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How I Reduced My Credit Card Interest Rates


One of the most asked questions I have received involved getting the interest rates lowered on credit cards. It is disheartening to hear stories of those with interest rates over 20%. That makes it so hard to pay them off!

I have read and heard over and over again to call them to simply ask for a lower rate. For me, up until recently, over and over they told me no. A study I read about (and I can’t remember where I read it at the moment) claimed that calling your cards and asking to reduce the rate helped a little over 50% of people who tried it. Before I started paying off my debt, I was clearly in the group it didn’t work for.

I really wasn’t a good customer in their mind. While I paid my card on time, I only paid the minimum payment. I also had a huge debt-to-income ratio and my cards were almost maxed out. That made me a high risk to them and a high risk means that a higher interest rate is needed. That hurt my chances of negotiating a lower rate and I believe that is why calling wasn’t working for me.

Since I couldn’t get a lower rate, the only thing left to do was to pay off as much as I could on my cards. I needed to lower my credit utilization (how much of my credit limit I was using) as well as make sure all payments are made on time. Both of those factors, when reduced, actually work to increase one’s credit score. If you don’t have much spare money with your income to send more money, perhaps selling things would be a way to make some money or even obtaining a temporary part-time job. Make a dent in your debt and be very agressive with doing it.

Once I had paid off some of the balance on my credit cards (that’s where all of my 2005 tax return went), I was able to finally call them and get a lower rate. My credit score was improving and our debt-to-income ratio was lowering.  They even told me on the phone that I was a “good customer” and qualified for a lower rate (by 3%)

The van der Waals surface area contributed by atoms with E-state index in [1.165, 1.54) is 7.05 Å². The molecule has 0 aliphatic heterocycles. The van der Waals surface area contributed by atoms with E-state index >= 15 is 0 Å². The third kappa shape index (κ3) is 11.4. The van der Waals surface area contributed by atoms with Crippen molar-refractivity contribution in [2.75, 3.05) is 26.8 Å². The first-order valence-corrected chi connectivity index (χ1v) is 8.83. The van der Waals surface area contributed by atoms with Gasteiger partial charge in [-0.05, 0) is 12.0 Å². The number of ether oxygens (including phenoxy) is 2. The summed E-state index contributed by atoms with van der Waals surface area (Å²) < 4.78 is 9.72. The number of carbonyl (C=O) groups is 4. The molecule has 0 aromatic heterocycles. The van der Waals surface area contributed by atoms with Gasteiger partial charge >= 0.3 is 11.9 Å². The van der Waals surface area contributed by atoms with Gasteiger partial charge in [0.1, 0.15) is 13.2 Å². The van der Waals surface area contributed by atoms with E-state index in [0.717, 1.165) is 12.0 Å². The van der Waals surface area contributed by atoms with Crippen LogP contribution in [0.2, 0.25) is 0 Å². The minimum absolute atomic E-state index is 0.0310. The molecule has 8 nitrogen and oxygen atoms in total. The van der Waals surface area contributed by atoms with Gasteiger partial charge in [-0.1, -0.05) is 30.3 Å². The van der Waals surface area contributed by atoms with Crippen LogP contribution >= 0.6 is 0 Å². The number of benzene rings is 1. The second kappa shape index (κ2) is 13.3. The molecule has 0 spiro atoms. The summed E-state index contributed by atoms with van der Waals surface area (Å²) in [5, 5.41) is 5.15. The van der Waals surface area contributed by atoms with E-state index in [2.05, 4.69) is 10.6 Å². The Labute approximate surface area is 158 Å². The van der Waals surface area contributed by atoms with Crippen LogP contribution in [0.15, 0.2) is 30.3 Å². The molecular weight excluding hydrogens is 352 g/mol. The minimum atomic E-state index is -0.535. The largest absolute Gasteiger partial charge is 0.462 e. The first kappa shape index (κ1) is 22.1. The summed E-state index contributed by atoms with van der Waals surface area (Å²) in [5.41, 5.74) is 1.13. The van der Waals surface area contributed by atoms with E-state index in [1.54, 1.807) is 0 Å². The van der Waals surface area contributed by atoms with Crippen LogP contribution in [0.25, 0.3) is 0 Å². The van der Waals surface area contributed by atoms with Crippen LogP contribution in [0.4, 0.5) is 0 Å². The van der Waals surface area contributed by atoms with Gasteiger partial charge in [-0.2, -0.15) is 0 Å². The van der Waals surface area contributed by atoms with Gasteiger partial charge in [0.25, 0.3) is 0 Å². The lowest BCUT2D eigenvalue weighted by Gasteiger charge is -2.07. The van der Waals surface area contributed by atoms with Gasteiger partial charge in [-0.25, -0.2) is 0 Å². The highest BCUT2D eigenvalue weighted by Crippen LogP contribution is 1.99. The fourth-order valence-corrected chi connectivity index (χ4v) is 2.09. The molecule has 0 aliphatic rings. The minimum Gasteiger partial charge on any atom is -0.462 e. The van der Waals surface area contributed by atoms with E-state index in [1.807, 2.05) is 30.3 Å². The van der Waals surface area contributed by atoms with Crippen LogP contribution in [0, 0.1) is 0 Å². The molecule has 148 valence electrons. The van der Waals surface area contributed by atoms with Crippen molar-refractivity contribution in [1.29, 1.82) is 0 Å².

The improvement in my credit score also made it possible for me to obtain a new credit card to use to transfer a higher rate balance onto. I only have the low rate for 12 months, but that is 12 months that I have to keep paying off debt and having more of my payment going towards the balance and not interest. (Just a word of caution: with balance transfers, make sure you pay every payment on time or you may be faced with an interest rate over 30%.)

Even with the balance transfers, I still ended up with a balance of $3,500 that I couldn’t transfer.  I had heard about people to people lending through Prosper.com and decided to try to borrow $3,500 through there to reduce my interest rate.  Thankfully, I was able to receive a loan and it reduced my interest rate by 4%.  A word of note here, not everyone is able to get a loan from Prosper at a great rate.  Even though regular people are lenders there, they still are looking for a return on their money.  They will determine the amount of risk with your loan and decide the interest rate that they feel is comfortable for the risk.